“There are moments in history when it’s clear that our elected leaders are failing us and it is necessary to take a stand,” said prominent author and environmentalist Tzeporah Berman. “Today we are stating our intention to defend our coast and calling on others to join us. The risk of oil spills and irreversible harm to our tourism and fishing industries from these pipelines and tankers is just too great.
Over 80 community, union, business and First Nation leaders have endorsed the October 22 sit-in, including Stephen Lewis, David Suzuki, Maude Barlow, Naomi Klein, Tom Goldtooth, David Coles, Vandana Shiva, Bill McKibben, John O’Connor, and Tony Clarke. You can view the full list at defendourcoast.ca.
The October sit-in builds on the success of protests against tar sands expansion and pipelines that have taken place in the U.S. and Canada in recent months. The August 2011 sit-ins in Washington D.C. that helped delay approval of the Keystone XL pipeline and the September 26, 2011 sit-in in Ottawa that helped put Canadian tar sands pipeline proposals in the national spotlight.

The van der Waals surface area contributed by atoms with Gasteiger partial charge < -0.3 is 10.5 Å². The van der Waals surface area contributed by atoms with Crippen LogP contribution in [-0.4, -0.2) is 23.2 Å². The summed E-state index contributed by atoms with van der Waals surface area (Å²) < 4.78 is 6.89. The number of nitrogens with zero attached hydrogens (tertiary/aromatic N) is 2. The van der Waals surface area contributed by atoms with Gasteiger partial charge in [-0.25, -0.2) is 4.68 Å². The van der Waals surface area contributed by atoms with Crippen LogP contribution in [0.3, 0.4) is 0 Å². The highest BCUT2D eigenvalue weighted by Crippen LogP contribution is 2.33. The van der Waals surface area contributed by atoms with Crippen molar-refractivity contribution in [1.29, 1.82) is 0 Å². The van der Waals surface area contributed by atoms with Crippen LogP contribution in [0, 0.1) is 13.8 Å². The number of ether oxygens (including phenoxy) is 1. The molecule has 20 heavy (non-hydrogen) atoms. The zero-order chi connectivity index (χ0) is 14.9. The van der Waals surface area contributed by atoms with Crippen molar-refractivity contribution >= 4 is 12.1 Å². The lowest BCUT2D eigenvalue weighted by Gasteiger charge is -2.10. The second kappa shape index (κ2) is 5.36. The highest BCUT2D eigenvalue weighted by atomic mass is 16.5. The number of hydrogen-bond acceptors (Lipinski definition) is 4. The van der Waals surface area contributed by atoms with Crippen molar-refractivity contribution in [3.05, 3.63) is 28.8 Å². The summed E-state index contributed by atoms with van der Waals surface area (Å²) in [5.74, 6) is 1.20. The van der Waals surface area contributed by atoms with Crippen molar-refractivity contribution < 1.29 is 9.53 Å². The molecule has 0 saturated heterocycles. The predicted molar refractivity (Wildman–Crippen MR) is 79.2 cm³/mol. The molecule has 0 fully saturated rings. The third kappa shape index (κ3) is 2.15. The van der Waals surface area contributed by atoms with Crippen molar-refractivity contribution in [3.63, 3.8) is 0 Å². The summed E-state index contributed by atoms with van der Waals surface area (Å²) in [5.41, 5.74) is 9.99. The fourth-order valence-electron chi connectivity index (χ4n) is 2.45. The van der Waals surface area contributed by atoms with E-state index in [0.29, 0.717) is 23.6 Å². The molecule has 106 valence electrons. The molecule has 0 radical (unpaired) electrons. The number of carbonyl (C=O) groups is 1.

“We’re meeting in Victoria to show that you can’t gut Canada’s environmental legislation and try to put a price tag on the B.C. coast without a public response,” said Maude Barlow, Chair person for the Council of Canadians. “Canada’s iconic coast is far too valuable to risk on tar sands pipelines and tankers and we pledge to defend it.”
“This October, we pledge to defend our coast and the mountains, rivers, forests, wildlife and First Nations communities of B.C. against tar sands pipelines and tankers,” said Susan Spratt, Western Regional Director of the CAW. “We want long-term green jobs that will take us beyond fossil fuels, not short-term high risk pipelines.”
Organizers expect people from across Canada to join British Columbians in calling on elected officials to stand up for Canada’s west coast and the rights of First Nation peoples.
“We hope people from all walks of life and from across the country join us in Victoria and defend the natural beauty and cultural richness of the B.C. coastline,” said Chief Jackie Thomas, Saik’uz First Nation. “We will be there to show the widespread opposition to tar sands pipelines and tanker proposals and to show the strength of the support for First Nations people’s rights to land and title and the internationally protected right to free, prior and informed consent on any development impacting our traditional territories.”
People can sign up online at www.defendourcoast.ca to participate and become a coastal defender.
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